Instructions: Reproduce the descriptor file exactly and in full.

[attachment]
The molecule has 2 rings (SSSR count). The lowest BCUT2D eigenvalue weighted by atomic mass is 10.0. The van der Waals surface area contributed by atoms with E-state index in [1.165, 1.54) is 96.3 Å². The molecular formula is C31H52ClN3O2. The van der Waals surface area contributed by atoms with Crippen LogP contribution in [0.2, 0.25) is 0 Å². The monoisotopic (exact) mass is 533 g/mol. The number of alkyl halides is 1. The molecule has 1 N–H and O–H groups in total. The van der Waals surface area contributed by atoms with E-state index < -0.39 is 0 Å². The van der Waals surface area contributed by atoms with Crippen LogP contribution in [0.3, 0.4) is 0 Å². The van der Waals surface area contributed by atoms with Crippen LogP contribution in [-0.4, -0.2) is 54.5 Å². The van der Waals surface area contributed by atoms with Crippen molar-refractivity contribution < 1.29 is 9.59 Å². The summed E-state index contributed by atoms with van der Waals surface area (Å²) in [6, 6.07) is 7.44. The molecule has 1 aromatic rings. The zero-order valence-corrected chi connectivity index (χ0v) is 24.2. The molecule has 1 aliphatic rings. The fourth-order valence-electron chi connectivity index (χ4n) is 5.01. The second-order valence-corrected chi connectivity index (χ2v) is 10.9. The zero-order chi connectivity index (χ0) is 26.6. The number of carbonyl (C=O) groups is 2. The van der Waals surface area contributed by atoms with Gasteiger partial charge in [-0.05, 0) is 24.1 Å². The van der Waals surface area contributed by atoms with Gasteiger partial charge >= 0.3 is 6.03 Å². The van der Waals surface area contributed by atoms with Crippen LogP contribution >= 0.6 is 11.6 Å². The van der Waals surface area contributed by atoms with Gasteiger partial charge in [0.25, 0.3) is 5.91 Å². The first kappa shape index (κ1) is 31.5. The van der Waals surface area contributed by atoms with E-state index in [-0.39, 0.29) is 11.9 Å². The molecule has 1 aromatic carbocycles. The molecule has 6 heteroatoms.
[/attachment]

The molecule has 2 rings (SSSR count). The lowest BCUT2D eigenvalue weighted by atomic mass is 10.0. The van der Waals surface area contributed by atoms with E-state index in [1.165, 1.54) is 96.3 Å². The molecular formula is C31H52ClN3O2. The van der Waals surface area contributed by atoms with Crippen LogP contribution in [0.2, 0.25) is 0 Å². The monoisotopic (exact) mass is 533 g/mol. The number of alkyl halides is 1. The molecule has 1 N–H and O–H groups in total. The van der Waals surface area contributed by atoms with E-state index < -0.39 is 0 Å². The van der Waals surface area contributed by atoms with Crippen LogP contribution in [0.3, 0.4) is 0 Å². The van der Waals surface area contributed by atoms with Crippen LogP contribution in [-0.4, -0.2) is 54.5 Å². The van der Waals surface area contributed by atoms with Crippen molar-refractivity contribution < 1.29 is 9.59 Å². The summed E-state index contributed by atoms with van der Waals surface area (Å²) in [6, 6.07) is 7.44. The molecule has 1 aromatic rings. The zero-order valence-corrected chi connectivity index (χ0v) is 24.2. The molecule has 1 aliphatic rings. The fourth-order valence-electron chi connectivity index (χ4n) is 5.01. The second-order valence-corrected chi connectivity index (χ2v) is 10.9. The zero-order chi connectivity index (χ0) is 26.6. The number of carbonyl (C=O) groups is 2. The van der Waals surface area contributed by atoms with Gasteiger partial charge in [-0.05, 0) is 24.1 Å². The van der Waals surface area contributed by atoms with Gasteiger partial charge >= 0.3 is 6.03 Å². The van der Waals surface area contributed by atoms with Crippen LogP contribution >= 0.6 is 11.6 Å². The van der Waals surface area contributed by atoms with Gasteiger partial charge in [0.25, 0.3) is 5.91 Å². The first kappa shape index (κ1) is 31.5. The van der Waals surface area contributed by atoms with E-state index in [-0.39, 0.29) is 11.9 Å². The molecule has 1 aromatic carbocycles. The molecule has 6 heteroatoms.